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David Hamilton

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Should degrees have "patches"?

Simple enough starting point. In the modern world our knowledge base is expanding so quickly that 5 years after you get a degree, quite a bit of what you learned is obselete, and quite a few important discoveries have been made. If you go into business, or government research, you may actually surpass the knowledge on any degree program, in your specific discipline... But, you'll still miss out on advances in your field of study, that do not apply to your business, or research.

Should modern universities offer degree patches, the way software companies offer patches. Every 5 years or so, each school is meant to design a one or two week online course, specifically designed to keep people who have already been granted degrees, in touch with the most up to date information in the field.

Having these patches on your degree, would then be quite valuable in the eyes of an employer I imagine. Some companies may even offer to pay for you to go get your patch...

Kinda seems like a no brainer to me.

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Closing Statement from David Hamilton

Very fun and engaging discussion. Personally, I think MIT should get busy on this. Unlike many people here, however, I believe that proving knowledge and skills is the purpose of education. I believe every child is naturally curious, we don't teach them to be creative, we do the opposite. Teaching facts we know about the universe, or even ones we believe to be true because of a preponderance of evidence, has a place, and it's an incredibly important institution, one in desperate need of modern reform. As a bonus, first institution to do it well, gets an incredible revenue stream. Peace and love.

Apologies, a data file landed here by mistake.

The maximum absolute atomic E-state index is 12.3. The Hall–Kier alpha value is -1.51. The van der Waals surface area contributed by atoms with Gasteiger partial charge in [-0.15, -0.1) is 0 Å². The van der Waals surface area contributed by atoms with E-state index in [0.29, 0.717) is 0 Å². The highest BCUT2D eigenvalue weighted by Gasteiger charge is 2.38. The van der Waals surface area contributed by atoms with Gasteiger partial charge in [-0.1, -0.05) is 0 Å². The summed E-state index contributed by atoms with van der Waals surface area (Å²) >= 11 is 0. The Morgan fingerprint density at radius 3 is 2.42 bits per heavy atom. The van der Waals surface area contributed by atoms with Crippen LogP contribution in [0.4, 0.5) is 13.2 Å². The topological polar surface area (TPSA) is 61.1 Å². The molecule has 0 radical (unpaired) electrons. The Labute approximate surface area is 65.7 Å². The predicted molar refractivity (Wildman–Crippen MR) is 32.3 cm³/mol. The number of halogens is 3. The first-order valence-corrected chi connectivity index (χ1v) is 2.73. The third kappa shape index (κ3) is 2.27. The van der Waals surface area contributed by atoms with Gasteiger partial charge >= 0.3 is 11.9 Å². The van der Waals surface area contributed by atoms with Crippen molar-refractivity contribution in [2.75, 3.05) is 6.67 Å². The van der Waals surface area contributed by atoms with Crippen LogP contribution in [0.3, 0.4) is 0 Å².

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    Aug 17 2012: 'Patches' already exist. They are called 'certificates' and 'advanced learning' programs. Basically, its a high priced shake-down from universities and institutions so that they can trap people in more debt after their university years are complete.

    I just finished paying for my Master degree - 8 years after completing the program. I am none to eager to take on more debt. If a company I am working for wants to pay for my continuing education - I'm for it. If I have to foot the bill, no thanks.

    IWe also have to realize that we can't educate ourselves out of ever scenario. If the sun doesn't shine, the answer is "more education".

    Damn, how much education do you think a human being needs before what they're learning needs to be backed by experience? Pretty soon you'll need a PhD to sweep floors. Sad. We're moving to a seriously over-educated society where that education means less and less in the job market.

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